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Prevention of land degradation, enhancement of carbon sequestration and conservation of biodiversity through land use change and sustainable land management with a focus on Latin America and the Caribbean

Proceedings of the IFAD/FAO Expert Consultation Rome, Italy, 15 April 1999










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    Assessing carbon stocks and modelling win-win scenarios of carbon sequestration though land-use changes 2004
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    This publications presents a methodology and software for assessing carbon sequestration that were developed and tested in pilot field studies in Mexico and Cuba. The models and tools enable the analysis of land use change scenarios in order to identifyin a given area (watershed or district) land use alternatives and land management practices that simultaneously maximize food production, maximize soil carbon sequestration, maximize biodiversity conservation and minimize land degradation. The obj ective is to develop and implement win-win" that options that satisfy the multiple goals of farmers, land users and other stakeholders in relation to food security, carbon sequestration, bodiversity and land conservation.
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    Final evaluation of the project “Conservation of biodiversity and mitigation of land degradation through adaptive management of agricultural heritage systems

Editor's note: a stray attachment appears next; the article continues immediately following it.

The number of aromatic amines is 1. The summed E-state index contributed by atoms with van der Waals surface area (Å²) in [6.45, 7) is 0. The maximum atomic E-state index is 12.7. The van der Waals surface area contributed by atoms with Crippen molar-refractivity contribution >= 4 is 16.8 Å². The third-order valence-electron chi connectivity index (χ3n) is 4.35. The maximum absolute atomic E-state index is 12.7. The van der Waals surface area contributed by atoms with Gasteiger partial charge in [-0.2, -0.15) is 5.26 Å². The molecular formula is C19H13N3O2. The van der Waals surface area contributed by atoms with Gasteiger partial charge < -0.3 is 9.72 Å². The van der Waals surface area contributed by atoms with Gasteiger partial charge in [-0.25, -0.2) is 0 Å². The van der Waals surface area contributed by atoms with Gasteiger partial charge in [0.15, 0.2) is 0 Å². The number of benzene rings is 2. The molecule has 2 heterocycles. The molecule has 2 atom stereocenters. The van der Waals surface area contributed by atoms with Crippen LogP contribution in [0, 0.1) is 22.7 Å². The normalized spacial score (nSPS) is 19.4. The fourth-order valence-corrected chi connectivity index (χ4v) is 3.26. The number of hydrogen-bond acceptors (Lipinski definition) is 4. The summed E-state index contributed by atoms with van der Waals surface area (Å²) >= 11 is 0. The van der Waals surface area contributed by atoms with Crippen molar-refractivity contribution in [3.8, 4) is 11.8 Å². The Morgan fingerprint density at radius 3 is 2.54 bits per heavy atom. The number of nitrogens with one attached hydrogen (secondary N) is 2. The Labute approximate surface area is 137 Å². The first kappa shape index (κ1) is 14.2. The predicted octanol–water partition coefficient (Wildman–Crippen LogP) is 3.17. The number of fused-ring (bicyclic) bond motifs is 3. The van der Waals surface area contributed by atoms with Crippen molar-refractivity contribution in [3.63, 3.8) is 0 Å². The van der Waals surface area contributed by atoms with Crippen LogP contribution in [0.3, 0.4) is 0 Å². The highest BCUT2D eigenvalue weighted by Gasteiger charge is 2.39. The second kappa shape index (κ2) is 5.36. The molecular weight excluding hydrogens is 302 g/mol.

Project code: GCP/MOR/044/GFF GEF ID: 5481
    2020
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    Morocco has a diverse and varied landscape, as part of the Mediterranean basin. Nevertheless, the country's valuable biodiversity, including the Atlas Mountains and its oasis systems, is threatened. 30 000 hectares of plant cover are thus lost each year in Morocco; this has significant consequences on the various species that depend on this cover for their protection, and creates a vicious circle. Biodiversity conservation and mitigation of land degradation through adaptive management of agricultural heritage systems are a priority for the country. To face these challenges, between April 2015 and December 2019, the Global Environment Facility (GEF) with the contribution of the Government of Morocco through its multiple Action Plans; the effective involvement of the technical units of the central, regional and provincial Directorates of the Ministry of Agriculture, Fisheries and Rural Development (MAPM), and Water and Forests (MAPMDREF), have implemented a project with the participation of the populations of the various communities concerned. Project activities were carried out at five oasis sites. The contribution of the project to the current political discourse on oases and the pioneering role in the use of Globally important agricultural heritage system (GIAHS) certification are important achievements. However, although the project appears innovative and timely, its relevance could have been strengthened with a more balanced intervention logic in terms of its objectives and the duration of its implementation. The project relies on GIAHS certification to achieve its objectives, but due to delays with the project start-up, and the dispersed and isolated nature of the sites, not all of the certification processes were successful despite being initiated. This created disparities in opportunities. Beyond the labelling of crops, the project aimed to promote biodiversity integration into markets, notably through organic farming. However, several activities remain incomplete, compromising the project’s effectiveness. The project suffers from poor communication, both internally and externally. As progress on the sites is uneven, the sustainability of the project interventions is also uneven; however, the promotion of oasis cultures needs to be supported and sustained.

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